Residents Of Cuba’s ‘Oil-houses’ Will Be Relocated / 14ymedio

The neighborhood El Molino in Havana’s Cotorro district, made up of 19 so-called “petrocasas’ (oil-houses). (14ymedio)
The neighborhood El Molino in Havana’s Cotorro district, made up of 19 so-called “petrocasas’ (oil-houses). (14ymedio)

14ymedio bigger14ymedio, 28 January 2016 — On Tuesday, the residents of El Molino neighborhood in Havana’s Cotorro district, were summoned in two groups to the municipal People’s Power to be informed that within a period of no more than 18 months they will be relocated into other housing, due to the calamitous state of the “petrocasas” (oil-houses) they were given less than a year ago.

A report titled “The Oil-houses are Falling Apart,” published by 14ymedio last week, revealed the deterioration and lack of finishes seen in the buildings and the infrastructure of this Havana settlement. The residents’ discontent had led to a situation that is “ready to explode,” confessed a resident of the area.

According to the testimonies of several local residents who participated in the meeting on Tuesday, the president of the Municipal Assembly, Teresa Beltran Santana, let them know that their complaints had reached those “very high up” and that according to studies, “the buildings had barely a year of life left in them.”

Zoraida Dopico, the mother of two children who lives in El Molino, is surprised by the solution they’ve been promised and adds, “Everyone knows that this was all constructed in a big rush and that it wouldn’t survive the first hurricane. When we complained that we were in danger, many said we were exaggerating,” says the woman.

Dopico confirms the long list of complaints and letters sent to official institutions. “We went to see Esteban Lazo, President of Parliament, and wrote letters to all levels … The problem even came out on the Internet!” said the lady, referring to the report published in this newspaper.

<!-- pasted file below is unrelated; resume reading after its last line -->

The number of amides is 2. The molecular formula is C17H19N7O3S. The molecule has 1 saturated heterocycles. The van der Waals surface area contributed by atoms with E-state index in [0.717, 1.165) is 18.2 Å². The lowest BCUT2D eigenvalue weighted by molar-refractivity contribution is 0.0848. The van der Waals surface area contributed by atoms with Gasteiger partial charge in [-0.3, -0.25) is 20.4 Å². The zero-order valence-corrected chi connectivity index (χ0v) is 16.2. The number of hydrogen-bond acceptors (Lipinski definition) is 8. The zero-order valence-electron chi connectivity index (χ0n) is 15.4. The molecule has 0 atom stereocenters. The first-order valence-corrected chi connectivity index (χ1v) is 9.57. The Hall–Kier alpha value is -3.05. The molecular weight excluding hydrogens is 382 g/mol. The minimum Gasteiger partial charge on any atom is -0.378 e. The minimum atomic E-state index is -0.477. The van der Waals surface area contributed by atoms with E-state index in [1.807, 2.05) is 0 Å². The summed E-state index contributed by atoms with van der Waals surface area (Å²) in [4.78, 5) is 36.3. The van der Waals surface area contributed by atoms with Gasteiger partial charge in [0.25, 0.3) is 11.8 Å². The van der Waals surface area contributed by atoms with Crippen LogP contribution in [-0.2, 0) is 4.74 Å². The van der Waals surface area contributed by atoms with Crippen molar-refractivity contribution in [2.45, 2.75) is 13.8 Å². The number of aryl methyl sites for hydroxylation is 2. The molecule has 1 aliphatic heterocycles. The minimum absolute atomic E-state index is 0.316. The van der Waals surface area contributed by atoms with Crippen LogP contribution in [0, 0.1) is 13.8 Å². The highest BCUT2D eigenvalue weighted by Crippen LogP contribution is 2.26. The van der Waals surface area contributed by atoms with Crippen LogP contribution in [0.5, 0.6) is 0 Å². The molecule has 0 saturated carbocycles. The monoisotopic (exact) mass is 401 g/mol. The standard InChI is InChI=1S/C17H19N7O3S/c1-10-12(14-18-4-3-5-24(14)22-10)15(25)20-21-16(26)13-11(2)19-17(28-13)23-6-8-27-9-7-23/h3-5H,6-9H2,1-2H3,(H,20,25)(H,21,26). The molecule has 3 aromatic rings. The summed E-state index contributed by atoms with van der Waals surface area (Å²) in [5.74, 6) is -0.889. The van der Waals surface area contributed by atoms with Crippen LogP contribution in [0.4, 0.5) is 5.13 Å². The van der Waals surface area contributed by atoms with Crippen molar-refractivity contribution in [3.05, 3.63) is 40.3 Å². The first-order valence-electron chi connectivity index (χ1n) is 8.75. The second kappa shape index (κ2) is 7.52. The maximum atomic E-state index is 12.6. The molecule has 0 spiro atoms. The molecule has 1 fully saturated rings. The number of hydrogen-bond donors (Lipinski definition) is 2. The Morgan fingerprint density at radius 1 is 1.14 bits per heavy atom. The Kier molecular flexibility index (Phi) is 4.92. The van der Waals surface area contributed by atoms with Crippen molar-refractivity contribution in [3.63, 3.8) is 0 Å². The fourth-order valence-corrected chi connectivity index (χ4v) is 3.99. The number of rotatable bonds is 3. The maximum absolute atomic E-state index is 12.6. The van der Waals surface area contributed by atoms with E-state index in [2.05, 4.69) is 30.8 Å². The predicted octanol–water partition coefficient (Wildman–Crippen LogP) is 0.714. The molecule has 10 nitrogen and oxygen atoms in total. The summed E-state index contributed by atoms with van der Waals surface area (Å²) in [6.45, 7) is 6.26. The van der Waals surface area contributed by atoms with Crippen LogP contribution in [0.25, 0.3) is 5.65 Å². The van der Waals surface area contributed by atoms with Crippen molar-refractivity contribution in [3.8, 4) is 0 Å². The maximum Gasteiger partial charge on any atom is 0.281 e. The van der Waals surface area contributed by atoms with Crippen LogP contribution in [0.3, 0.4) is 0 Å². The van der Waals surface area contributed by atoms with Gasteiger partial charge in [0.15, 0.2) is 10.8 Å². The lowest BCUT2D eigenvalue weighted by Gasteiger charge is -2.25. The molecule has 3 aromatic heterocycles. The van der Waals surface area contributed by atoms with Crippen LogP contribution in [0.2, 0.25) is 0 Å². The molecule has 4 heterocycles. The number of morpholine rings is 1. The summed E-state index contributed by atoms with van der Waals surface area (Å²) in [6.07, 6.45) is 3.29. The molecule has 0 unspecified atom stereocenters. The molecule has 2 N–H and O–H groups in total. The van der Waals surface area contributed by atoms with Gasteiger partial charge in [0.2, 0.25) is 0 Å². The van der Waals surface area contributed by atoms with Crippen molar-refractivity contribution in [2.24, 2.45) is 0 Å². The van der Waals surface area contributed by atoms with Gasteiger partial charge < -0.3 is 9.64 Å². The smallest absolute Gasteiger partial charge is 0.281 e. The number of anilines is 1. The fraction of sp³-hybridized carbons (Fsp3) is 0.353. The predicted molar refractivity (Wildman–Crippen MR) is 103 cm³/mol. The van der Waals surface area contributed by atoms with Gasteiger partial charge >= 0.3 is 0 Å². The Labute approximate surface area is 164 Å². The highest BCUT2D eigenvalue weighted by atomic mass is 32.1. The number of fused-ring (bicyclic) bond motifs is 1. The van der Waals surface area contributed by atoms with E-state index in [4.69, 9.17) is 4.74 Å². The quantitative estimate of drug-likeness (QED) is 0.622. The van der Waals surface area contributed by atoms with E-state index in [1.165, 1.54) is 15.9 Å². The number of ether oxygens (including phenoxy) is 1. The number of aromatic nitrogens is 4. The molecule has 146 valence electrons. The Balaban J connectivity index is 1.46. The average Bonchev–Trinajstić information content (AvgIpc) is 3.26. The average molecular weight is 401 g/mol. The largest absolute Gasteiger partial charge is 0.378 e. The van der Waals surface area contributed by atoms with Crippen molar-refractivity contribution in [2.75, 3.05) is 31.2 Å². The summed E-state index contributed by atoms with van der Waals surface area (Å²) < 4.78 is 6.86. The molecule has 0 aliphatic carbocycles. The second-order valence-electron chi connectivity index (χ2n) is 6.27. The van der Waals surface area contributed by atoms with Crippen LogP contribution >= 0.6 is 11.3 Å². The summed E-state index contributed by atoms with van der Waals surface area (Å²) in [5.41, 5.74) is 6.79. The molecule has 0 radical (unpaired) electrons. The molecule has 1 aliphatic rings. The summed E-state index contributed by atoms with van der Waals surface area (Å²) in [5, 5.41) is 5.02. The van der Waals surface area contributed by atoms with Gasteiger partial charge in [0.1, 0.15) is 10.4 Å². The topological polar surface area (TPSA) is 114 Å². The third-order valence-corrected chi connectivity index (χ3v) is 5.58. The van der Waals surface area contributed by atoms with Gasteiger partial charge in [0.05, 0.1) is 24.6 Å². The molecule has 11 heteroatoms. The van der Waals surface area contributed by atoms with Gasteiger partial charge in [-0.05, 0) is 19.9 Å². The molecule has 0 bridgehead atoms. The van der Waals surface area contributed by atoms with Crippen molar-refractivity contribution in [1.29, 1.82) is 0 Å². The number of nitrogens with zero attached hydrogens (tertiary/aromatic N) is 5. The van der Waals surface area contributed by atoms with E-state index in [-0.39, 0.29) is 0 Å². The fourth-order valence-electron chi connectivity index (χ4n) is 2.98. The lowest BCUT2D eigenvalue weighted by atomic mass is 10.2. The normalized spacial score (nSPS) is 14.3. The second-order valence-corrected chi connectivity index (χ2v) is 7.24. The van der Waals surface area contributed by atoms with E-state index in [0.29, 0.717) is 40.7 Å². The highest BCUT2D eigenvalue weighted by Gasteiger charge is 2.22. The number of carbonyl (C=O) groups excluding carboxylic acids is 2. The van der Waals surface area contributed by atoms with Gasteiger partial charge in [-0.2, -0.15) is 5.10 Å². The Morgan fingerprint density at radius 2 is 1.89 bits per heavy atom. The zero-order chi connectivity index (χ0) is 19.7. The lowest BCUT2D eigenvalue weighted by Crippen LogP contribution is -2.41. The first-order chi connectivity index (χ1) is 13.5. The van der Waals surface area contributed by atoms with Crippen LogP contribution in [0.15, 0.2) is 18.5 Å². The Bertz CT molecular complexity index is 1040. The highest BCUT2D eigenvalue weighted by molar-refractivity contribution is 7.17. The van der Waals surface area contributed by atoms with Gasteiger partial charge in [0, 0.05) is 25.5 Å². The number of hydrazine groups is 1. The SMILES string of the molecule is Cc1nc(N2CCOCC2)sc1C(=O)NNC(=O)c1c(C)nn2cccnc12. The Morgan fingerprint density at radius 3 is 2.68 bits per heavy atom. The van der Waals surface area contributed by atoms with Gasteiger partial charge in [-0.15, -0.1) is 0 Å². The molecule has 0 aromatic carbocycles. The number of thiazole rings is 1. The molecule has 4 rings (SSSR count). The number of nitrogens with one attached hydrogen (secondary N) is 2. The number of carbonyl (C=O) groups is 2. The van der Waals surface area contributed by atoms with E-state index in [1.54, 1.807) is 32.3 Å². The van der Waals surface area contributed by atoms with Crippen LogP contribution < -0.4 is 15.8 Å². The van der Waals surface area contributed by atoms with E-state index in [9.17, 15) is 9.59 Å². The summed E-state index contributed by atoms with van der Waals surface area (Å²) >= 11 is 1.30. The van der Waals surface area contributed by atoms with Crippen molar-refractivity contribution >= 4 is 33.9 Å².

Carlos, whose testimony was collected in 14ymedio’s first report, recalls that shortly after the buildings were inaugurated, staff from the government TV program “Cuba Dice” (Cuba Says) came by. However, “they only told them about buildings with Chinese technology, which are concrete,” the elderly man remembers. The petrocasas are made from polyvinyl chloride panels.

With a certain sarcasm, the man predicted “surely at some moment they will show up here and they always find someone who seems content to have a microphone shoved in their face.”

Some were more cautious from the start and didn’t let their dreams run away with them in the petrocasas settlement, as is the case with a retired construction worker who commented, “It was clear to me, they didn’t even change the addresses on our ID Cards. Now with the move I’m not going to have to go to the end of the line because according to the paperwork I was never here,” he smiled.

For some, like Zoraida Dopico, the problem does not end with the transfer of the residents to another location. “The worst thing is that nobody cares who’s going to pay for all this. These components were brought from Spain, they paid salaries and spent millions doing it all so badly,” said the neighbor.

When asked if the government will find homes for so many people in less than a year and a half, she replied: “They do not want to see people here explode and if this problem isn’t solved quickly, what is going to develop here is going to be a revolution.”

Cuba faces a profound housing crisis with a deficit of more than 600,000 homes, and also a lack of maintenance of the buildings that are in a precarious state. According to official data, of 3.7 million properties in the country, almost 40 percent are in poor condition. However, only 27,000 homes were built in 2015.